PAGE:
What's next? So I'm just going to fix one thing. So let's use these tools. These Trim tools, you use to perfect cuts. So I like starting the second cut here. So I'm going to to use this Ripple tool to bring the Edit there. And now maybe I'll even shorten that some more.
And now notice this cut from this shot to the next shot. That matches nicely. These are the only clips I'm going to use today. In order to have more screen real estate to work with, I'm going to close this media pool by clicking on this tab on the upper left corner. I'm going to close that media pool. And I'm not going to be looking at any more source clips.
So I'm going to click this icon in the upper right just to have one window. And that way I won't get distracted. So remember, this clip was upside down, right, because my iPhone, it just couldn't find its equilibrium for this one shot. So I'm going to click on it.
Look at this icon here on the upper right that says Inspector. I have options to change certain parameters. I can Zoom in. You see how I can Zoom in on that shot if I wanted to. I'm going to undo to go back to normal state.
I can change the position. It might be hard for you to see it, but there's a slider here that says Rotation Angle. So I can change the rotation. I could flip it.
But this is hard to get just right with this slider. Luckily, I remember my middle school math. What I really need is 180 degrees. So I'm just going to type that in. I'm going to type in 180 and click Enter and boom. It's perfect. So I just flipped it 180 degrees.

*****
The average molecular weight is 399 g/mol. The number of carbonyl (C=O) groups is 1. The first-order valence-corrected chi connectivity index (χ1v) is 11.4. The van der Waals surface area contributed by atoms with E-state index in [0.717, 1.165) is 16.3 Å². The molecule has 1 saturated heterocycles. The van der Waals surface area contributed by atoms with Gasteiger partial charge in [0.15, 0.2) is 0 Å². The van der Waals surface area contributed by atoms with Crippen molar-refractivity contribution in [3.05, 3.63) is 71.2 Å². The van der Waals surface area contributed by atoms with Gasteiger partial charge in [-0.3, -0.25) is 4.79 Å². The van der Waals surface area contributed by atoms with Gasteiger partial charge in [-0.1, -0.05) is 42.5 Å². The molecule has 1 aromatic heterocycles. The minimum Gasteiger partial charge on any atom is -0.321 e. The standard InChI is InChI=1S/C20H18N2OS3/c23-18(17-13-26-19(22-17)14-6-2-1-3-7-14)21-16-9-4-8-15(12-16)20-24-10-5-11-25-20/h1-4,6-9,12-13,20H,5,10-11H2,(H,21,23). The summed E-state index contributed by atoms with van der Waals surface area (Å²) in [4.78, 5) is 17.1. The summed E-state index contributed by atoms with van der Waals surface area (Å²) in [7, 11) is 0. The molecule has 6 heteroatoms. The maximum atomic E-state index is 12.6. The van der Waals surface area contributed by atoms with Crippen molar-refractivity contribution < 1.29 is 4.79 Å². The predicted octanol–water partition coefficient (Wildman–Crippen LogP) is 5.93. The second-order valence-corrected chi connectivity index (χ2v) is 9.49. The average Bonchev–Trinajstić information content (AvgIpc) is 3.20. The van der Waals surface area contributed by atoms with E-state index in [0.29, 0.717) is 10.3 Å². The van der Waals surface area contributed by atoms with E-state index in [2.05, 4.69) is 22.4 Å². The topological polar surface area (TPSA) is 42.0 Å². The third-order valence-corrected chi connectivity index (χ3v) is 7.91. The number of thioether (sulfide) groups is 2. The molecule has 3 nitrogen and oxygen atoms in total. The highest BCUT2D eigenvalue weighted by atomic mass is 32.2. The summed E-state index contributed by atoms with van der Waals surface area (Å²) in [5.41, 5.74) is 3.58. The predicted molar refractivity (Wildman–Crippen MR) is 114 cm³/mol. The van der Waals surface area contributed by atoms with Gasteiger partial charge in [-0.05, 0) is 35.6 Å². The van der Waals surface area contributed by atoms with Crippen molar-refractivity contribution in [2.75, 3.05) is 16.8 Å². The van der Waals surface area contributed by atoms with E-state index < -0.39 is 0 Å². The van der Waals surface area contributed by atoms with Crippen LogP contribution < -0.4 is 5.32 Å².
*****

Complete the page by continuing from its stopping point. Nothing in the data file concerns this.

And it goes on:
Let me adjust this cut now. The first shot-- hey, let's change this clip color so that we recognize this first shot. I'm going to change that first clip to orange, change the second clip to blue, change the third clip to maybe green so that we can recognize them. So the first clip, maybe I could even tighten that up a little bit more, right.
I needed that Trim mode. Remember the keyboard shortcut with T. Watch this icon switch to red when I hit T on my keyboard. There you go. Now I'm in Trim mode. You can see that this icon has changed. I'm going to drive this closer.
And if I play this, that's a nice change. And I'm going to go from here to maybe there. And I want to make this clip a lot longer. So this is so far what we have.
OK, so we heard a lot of background noise. And we know there's no dialogue here. So here on the audio track, I'm just going to click mute to shut that off. So now when we play it, we won't hear that noise from the soundtrack. And whenever you don't need a window, you should close it so that you can use more of your screen.
So the Inspector here on the upper right that I used to flip that screen, I'm just going to click Inspector again to close it. So this is the first step. Cleanse the skin with aloe vera wipes. So I'm going to copy that because I'm not very good at typing. And I want to add a title here.